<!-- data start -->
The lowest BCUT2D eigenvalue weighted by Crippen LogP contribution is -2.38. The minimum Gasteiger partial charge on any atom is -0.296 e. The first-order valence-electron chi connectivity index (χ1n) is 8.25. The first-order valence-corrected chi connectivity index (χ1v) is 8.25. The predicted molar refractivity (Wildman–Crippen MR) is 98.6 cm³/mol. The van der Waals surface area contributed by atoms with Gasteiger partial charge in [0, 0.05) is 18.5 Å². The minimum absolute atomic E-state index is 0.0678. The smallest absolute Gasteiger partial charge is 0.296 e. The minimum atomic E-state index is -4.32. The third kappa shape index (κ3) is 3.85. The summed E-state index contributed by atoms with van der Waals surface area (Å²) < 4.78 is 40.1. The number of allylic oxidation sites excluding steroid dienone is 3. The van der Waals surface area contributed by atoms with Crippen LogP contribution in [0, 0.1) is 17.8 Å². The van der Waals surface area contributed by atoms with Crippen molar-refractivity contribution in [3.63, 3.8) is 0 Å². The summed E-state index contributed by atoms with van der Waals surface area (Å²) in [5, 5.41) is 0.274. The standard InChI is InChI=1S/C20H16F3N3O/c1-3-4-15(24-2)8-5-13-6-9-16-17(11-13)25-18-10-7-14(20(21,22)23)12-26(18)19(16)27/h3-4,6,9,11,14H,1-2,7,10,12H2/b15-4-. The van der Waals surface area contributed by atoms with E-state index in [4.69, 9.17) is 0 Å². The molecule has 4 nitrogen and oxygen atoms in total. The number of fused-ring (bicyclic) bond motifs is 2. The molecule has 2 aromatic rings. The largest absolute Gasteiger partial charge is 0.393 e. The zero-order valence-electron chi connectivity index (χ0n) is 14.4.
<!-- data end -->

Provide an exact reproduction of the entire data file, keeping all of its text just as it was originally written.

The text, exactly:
The lowest BCUT2D eigenvalue weighted by Crippen LogP contribution is -2.38. The minimum Gasteiger partial charge on any atom is -0.296 e. The first-order valence-electron chi connectivity index (χ1n) is 8.25. The first-order valence-corrected chi connectivity index (χ1v) is 8.25. The predicted molar refractivity (Wildman–Crippen MR) is 98.6 cm³/mol. The van der Waals surface area contributed by atoms with Gasteiger partial charge in [0, 0.05) is 18.5 Å². The minimum absolute atomic E-state index is 0.0678. The smallest absolute Gasteiger partial charge is 0.296 e. The minimum atomic E-state index is -4.32. The third kappa shape index (κ3) is 3.85. The summed E-state index contributed by atoms with van der Waals surface area (Å²) < 4.78 is 40.1. The number of allylic oxidation sites excluding steroid dienone is 3. The van der Waals surface area contributed by atoms with Crippen LogP contribution in [0, 0.1) is 17.8 Å². The van der Waals surface area contributed by atoms with Crippen molar-refractivity contribution in [3.63, 3.8) is 0 Å². The summed E-state index contributed by atoms with van der Waals surface area (Å²) in [5, 5.41) is 0.274. The standard InChI is InChI=1S/C20H16F3N3O/c1-3-4-15(24-2)8-5-13-6-9-16-17(11-13)25-18-10-7-14(20(21,22)23)12-26(18)19(16)27/h3-4,6,9,11,14H,1-2,7,10,12H2/b15-4-. The van der Waals surface area contributed by atoms with E-state index in [4.69, 9.17) is 0 Å². The molecule has 4 nitrogen and oxygen atoms in total. The number of fused-ring (bicyclic) bond motifs is 2. The molecule has 2 aromatic rings. The largest absolute Gasteiger partial charge is 0.393 e. The zero-order valence-electron chi connectivity index (χ0n) is 14.4.